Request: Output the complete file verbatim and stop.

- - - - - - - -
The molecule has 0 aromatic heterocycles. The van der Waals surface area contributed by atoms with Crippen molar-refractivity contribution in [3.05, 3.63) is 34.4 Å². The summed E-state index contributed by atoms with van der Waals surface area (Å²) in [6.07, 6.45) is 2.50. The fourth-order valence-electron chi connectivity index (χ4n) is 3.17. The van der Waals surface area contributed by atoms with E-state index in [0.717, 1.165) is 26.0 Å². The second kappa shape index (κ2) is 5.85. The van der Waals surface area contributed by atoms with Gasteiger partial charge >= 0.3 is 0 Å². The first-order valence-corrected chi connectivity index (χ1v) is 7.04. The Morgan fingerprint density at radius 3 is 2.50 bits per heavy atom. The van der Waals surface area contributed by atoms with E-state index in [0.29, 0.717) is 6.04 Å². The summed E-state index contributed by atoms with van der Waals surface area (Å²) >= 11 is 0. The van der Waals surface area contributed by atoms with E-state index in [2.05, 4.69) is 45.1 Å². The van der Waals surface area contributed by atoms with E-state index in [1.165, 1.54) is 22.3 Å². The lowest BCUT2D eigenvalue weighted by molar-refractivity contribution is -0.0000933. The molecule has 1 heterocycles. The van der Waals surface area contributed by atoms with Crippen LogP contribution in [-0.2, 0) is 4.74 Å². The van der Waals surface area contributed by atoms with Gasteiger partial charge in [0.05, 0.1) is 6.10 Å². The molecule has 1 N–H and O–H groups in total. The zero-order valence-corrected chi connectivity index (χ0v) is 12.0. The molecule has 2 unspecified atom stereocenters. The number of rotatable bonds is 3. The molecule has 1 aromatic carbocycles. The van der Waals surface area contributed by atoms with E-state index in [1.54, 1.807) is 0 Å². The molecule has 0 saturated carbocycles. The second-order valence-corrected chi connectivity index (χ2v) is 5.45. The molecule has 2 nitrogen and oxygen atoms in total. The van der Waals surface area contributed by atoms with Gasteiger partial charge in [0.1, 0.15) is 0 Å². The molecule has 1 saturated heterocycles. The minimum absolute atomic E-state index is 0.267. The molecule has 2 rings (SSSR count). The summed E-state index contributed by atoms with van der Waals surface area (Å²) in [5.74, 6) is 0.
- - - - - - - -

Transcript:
The molecule has 0 aromatic heterocycles. The van der Waals surface area contributed by atoms with Crippen molar-refractivity contribution in [3.05, 3.63) is 34.4 Å². The summed E-state index contributed by atoms with van der Waals surface area (Å²) in [6.07, 6.45) is 2.50. The fourth-order valence-electron chi connectivity index (χ4n) is 3.17. The van der Waals surface area contributed by atoms with E-state index in [0.717, 1.165) is 26.0 Å². The second kappa shape index (κ2) is 5.85. The van der Waals surface area contributed by atoms with Gasteiger partial charge >= 0.3 is 0 Å². The first-order valence-corrected chi connectivity index (χ1v) is 7.04. The Morgan fingerprint density at radius 3 is 2.50 bits per heavy atom. The van der Waals surface area contributed by atoms with E-state index in [0.29, 0.717) is 6.04 Å². The summed E-state index contributed by atoms with van der Waals surface area (Å²) >= 11 is 0. The van der Waals surface area contributed by atoms with E-state index in [2.05, 4.69) is 45.1 Å². The van der Waals surface area contributed by atoms with E-state index in [1.165, 1.54) is 22.3 Å². The lowest BCUT2D eigenvalue weighted by molar-refractivity contribution is -0.0000933. The molecule has 1 heterocycles. The van der Waals surface area contributed by atoms with Crippen LogP contribution in [-0.2, 0) is 4.74 Å². The van der Waals surface area contributed by atoms with Gasteiger partial charge in [0.05, 0.1) is 6.10 Å². The molecule has 1 N–H and O–H groups in total. The zero-order valence-corrected chi connectivity index (χ0v) is 12.0. The molecule has 2 unspecified atom stereocenters. The number of rotatable bonds is 3. The molecule has 1 aromatic carbocycles. The van der Waals surface area contributed by atoms with E-state index in [1.54, 1.807) is 0 Å². The molecule has 0 saturated carbocycles. The second-order valence-corrected chi connectivity index (χ2v) is 5.45. The molecule has 2 nitrogen and oxygen atoms in total. The van der Waals surface area contributed by atoms with Gasteiger partial charge in [0.1, 0.15) is 0 Å². The molecule has 1 saturated heterocycles. The minimum absolute atomic E-state index is 0.267. The molecule has 2 rings (SSSR count). The summed E-state index contributed by atoms with van der Waals surface area (Å²) in [5.74, 6) is 0.